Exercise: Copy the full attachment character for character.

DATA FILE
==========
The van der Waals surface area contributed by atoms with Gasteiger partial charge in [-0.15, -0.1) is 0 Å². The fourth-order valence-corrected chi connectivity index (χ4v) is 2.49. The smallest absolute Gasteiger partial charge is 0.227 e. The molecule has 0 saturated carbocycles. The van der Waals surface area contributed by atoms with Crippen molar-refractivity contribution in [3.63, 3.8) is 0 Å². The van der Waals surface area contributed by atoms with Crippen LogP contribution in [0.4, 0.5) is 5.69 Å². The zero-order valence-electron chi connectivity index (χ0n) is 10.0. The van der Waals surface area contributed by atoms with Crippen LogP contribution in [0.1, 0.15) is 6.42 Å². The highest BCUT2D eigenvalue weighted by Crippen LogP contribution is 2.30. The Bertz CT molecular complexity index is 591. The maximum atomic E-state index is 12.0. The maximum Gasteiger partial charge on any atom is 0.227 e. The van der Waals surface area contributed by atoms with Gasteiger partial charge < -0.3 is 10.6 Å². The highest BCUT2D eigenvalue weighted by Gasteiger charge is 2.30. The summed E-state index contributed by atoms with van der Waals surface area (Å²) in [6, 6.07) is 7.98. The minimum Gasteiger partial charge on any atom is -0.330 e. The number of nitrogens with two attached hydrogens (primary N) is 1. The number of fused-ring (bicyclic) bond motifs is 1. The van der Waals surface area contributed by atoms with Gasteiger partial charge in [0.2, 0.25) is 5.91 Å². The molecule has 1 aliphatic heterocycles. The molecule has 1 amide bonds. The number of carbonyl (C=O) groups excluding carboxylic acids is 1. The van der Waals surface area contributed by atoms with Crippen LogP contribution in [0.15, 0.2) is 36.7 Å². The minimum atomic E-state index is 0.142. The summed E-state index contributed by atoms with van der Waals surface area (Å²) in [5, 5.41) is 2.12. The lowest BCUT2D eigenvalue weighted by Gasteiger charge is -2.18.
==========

The van der Waals surface area contributed by atoms with Gasteiger partial charge in [-0.15, -0.1) is 0 Å². The fourth-order valence-corrected chi connectivity index (χ4v) is 2.49. The smallest absolute Gasteiger partial charge is 0.227 e. The molecule has 0 saturated carbocycles. The van der Waals surface area contributed by atoms with Crippen molar-refractivity contribution in [3.63, 3.8) is 0 Å². The van der Waals surface area contributed by atoms with Crippen LogP contribution in [0.4, 0.5) is 5.69 Å². The zero-order valence-electron chi connectivity index (χ0n) is 10.0. The van der Waals surface area contributed by atoms with Crippen LogP contribution in [0.1, 0.15) is 6.42 Å². The highest BCUT2D eigenvalue weighted by Crippen LogP contribution is 2.30. The Bertz CT molecular complexity index is 591. The maximum atomic E-state index is 12.0. The maximum Gasteiger partial charge on any atom is 0.227 e. The van der Waals surface area contributed by atoms with Gasteiger partial charge < -0.3 is 10.6 Å². The highest BCUT2D eigenvalue weighted by Gasteiger charge is 2.30. The summed E-state index contributed by atoms with van der Waals surface area (Å²) in [6, 6.07) is 7.98. The minimum Gasteiger partial charge on any atom is -0.330 e. The number of nitrogens with two attached hydrogens (primary N) is 1. The number of fused-ring (bicyclic) bond motifs is 1. The van der Waals surface area contributed by atoms with Gasteiger partial charge in [0.2, 0.25) is 5.91 Å². The molecule has 1 aliphatic heterocycles. The molecule has 1 amide bonds. The number of carbonyl (C=O) groups excluding carboxylic acids is 1. The van der Waals surface area contributed by atoms with Crippen LogP contribution in [0.15, 0.2) is 36.7 Å². The minimum atomic E-state index is 0.142. The summed E-state index contributed by atoms with van der Waals surface area (Å²) in [5, 5.41) is 2.12. The lowest BCUT2D eigenvalue weighted by Gasteiger charge is -2.18.